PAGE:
This paper reports on the fabrication and characterization of liquid and gaseous jets ejected from microfabricated nozzles with dimensions ranging from 500 nm to 12 μm. Unlike previous work reporting the fabrication of nano-orifices defined within the thickness of the substrates [1-4], the in-plane nanonozzles presented in this paper are designed to sustain the high pressures necessary to obtain substantial nanofluidic jet flows. This approach also allows important three-dimensional features of nozzle, channel and fluidic reservoir to be defined by design and not by fabrication constraints, thereby meeting important fluid-mechanical criteria such as a fully-developed flow. The shrinking jet dimensions demand new metrology tools to investigate their flow behavior. A laser shadowgraphy technique is used to visualize and image the jet flows. Micromachined heated and piezoresistive cantilevers are used to investigate the thrust and heat flux characteristics of the jets.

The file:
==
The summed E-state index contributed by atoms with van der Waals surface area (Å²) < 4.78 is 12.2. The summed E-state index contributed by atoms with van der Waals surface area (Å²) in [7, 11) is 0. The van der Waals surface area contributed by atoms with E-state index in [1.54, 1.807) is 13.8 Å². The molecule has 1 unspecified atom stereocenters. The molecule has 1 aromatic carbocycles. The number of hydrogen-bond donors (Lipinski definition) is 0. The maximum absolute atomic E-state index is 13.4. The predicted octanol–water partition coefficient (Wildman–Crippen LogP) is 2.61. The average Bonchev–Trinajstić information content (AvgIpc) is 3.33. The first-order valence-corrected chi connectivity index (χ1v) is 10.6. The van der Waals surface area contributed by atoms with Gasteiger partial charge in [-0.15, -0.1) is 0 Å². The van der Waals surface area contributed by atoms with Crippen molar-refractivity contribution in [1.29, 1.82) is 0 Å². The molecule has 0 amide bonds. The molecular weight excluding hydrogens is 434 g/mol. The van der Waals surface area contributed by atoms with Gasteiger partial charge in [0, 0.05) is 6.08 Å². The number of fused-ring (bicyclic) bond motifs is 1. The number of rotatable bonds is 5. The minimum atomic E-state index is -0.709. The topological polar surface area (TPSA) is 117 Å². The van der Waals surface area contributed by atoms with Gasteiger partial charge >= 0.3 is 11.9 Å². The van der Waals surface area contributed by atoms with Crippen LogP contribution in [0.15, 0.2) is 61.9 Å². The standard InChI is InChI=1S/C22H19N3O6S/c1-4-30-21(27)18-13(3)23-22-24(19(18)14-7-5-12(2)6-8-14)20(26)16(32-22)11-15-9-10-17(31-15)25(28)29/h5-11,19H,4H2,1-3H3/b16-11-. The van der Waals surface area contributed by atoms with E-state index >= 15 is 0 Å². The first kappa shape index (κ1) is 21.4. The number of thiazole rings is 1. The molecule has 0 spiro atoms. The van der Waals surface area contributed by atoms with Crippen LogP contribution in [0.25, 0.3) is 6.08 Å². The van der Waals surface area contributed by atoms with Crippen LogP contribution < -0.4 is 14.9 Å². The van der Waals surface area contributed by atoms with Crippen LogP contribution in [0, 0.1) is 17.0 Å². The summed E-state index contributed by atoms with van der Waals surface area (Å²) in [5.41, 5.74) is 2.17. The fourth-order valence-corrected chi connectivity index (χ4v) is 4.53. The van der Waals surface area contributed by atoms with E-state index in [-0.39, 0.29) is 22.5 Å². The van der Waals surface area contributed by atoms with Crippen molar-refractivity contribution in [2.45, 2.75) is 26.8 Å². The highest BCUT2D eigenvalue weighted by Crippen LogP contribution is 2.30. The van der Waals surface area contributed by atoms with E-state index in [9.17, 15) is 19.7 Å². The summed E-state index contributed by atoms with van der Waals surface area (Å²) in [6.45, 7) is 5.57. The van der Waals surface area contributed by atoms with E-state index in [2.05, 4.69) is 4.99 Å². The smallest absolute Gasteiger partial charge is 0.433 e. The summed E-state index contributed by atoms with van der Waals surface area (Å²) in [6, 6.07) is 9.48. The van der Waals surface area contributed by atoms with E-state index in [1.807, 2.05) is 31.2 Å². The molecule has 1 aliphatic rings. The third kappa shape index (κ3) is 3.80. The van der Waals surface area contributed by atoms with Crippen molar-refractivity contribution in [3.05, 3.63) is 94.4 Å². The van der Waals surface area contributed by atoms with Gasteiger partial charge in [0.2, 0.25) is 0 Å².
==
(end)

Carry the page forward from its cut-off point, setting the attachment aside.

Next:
Fabrication and Characterization of Liquid and Gaseous Micro- and Nanojets
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Naik, N, Courcimault, C, Hunter, H, Berg, J, Lee, J, Naeli, K, Wright, T, Allen, M, Brand, O, Glezer, A, & King, W. "Fabrication and Characterization of Liquid and Gaseous Micro- and Nanojets." Proceedings of the ASME 2005 International Mechanical Engineering Congress and Exposition. Microelectromechanical Systems. Orlando, Florida, USA. November 5–11, 2005. pp. 731-736. ASME. https://doi.org/10.1115/IMECE2005-81698
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